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Abstract 1: A Cost-Utility Analysis Comparing Oncoplastic Breast Surgery with Standard Lumpectomy in Large Breasted Women

Plastic and Reconstructive Surgery – Global Open: April 2016 - Volume 4 - Issue 4S - p 35
doi: 10.1097/GOX.0000000000000694
PRS PSRC Podium Proofs 2016

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Abhishek Chatterjee, MD, MBA,* Anaeze Offodile, II, MD,† Albert Losken, MD,‡ Roger Graham, MD,* Lilian Chen, MD,* Carla Fisher, MD,§ Brian Czerniekci, MD, PhD§

From the *Tufts Medical Center, Boston, Mass.; †Lahey Clinic, Burlington, Mass.; ‡Emory University, Atlanta, Ga.; and §University of Pennsylvania, Philadelphia, Pa.

PURPOSE: Scarce cost analysis exists comparing oncoplastic breast surgery (OBS) with standard lumpectomy (SL). Our goal was to perform a cost-utility analysis comparing OBS with SL for breast cancer in the large breasted patient.

METHODS: Cost-utility methodology involved a systematic literature review compiling outcomes and their probabilities for the treatment of unilateral breast cancer using either oncoplastic resection/reconstruction with contralateral symmetry operations or unilateral lumpectomy operations. Utility score surveys were used for each outcome to estimate quality-adjusted life years. Medicare payment data represented costs. A decision analysis tree and incremental cost-utility ratio analysis portrayed the more cost-effective strategy. Sensitivity analyses were performed.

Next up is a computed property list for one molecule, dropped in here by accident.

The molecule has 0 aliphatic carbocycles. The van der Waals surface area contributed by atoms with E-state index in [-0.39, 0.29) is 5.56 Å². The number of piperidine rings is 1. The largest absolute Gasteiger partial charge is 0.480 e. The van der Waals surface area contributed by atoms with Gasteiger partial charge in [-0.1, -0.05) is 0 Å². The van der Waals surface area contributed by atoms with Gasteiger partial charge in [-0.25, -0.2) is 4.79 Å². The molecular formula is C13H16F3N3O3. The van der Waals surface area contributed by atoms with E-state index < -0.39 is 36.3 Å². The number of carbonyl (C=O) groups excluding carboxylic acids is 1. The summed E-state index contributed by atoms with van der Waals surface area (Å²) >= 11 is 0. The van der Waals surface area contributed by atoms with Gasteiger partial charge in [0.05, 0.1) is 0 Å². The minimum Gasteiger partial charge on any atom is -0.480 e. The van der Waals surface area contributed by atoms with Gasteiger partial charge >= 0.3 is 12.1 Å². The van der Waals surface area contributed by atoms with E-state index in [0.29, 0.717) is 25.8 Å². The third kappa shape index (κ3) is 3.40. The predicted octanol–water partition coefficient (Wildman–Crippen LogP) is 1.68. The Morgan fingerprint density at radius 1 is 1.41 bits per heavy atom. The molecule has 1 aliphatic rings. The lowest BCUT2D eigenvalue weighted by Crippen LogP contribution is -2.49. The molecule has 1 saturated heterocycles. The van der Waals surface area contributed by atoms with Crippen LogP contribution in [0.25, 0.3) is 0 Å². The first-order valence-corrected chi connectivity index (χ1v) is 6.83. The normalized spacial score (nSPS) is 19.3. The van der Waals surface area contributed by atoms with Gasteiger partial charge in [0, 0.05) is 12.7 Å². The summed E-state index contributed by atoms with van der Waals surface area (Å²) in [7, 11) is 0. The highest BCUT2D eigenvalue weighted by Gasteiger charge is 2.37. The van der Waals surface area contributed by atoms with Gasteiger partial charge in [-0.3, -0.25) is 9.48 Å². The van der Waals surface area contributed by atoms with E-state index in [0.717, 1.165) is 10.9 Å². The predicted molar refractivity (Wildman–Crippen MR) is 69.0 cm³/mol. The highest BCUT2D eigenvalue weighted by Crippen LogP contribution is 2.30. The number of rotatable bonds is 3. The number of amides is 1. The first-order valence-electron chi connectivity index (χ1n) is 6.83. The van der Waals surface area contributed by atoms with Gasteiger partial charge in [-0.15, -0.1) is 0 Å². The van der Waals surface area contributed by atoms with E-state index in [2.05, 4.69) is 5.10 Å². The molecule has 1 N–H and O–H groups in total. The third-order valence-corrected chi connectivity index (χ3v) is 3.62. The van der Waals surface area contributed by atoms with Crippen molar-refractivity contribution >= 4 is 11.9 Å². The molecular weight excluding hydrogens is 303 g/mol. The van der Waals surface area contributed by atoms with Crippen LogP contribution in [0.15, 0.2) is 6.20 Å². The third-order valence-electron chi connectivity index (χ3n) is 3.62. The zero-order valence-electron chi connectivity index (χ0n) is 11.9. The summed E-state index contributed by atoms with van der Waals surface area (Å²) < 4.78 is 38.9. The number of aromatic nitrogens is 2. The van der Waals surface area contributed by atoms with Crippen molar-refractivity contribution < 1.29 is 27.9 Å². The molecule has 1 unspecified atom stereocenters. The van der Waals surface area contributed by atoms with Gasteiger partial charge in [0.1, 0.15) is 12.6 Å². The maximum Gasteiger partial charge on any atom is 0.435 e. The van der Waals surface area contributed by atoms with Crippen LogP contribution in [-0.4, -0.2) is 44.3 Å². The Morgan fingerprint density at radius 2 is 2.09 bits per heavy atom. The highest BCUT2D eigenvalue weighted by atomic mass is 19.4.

RESULTS: The literature review noted that OBS led to fewer positive margins compared with the SL (10% vs 18%). Utility scores for a successful operation favored the OBS patients (92.6 vs 86.55) but for positive margins favored SL patients (74.2 vs 70.2). OBS costs more than SL ($6782.36 vs $2399.99). Decision tree analysis revealed that OBS was more cost-effective with an incremental cost-utility ratio of $2473.54/quality-adjusted life years. Sensitivity analysis noted that SL became cost-effective when obtaining a utility score for successful surgery of greater than 92.33 (vs its surveyed value of 86.55).

CONCLUSIONS: OBS in the large breasted patient provides a cost-effective treatment option when compared with SL and should be considered as a primary treatment option.

© 2016 American Society of Plastic Surgeons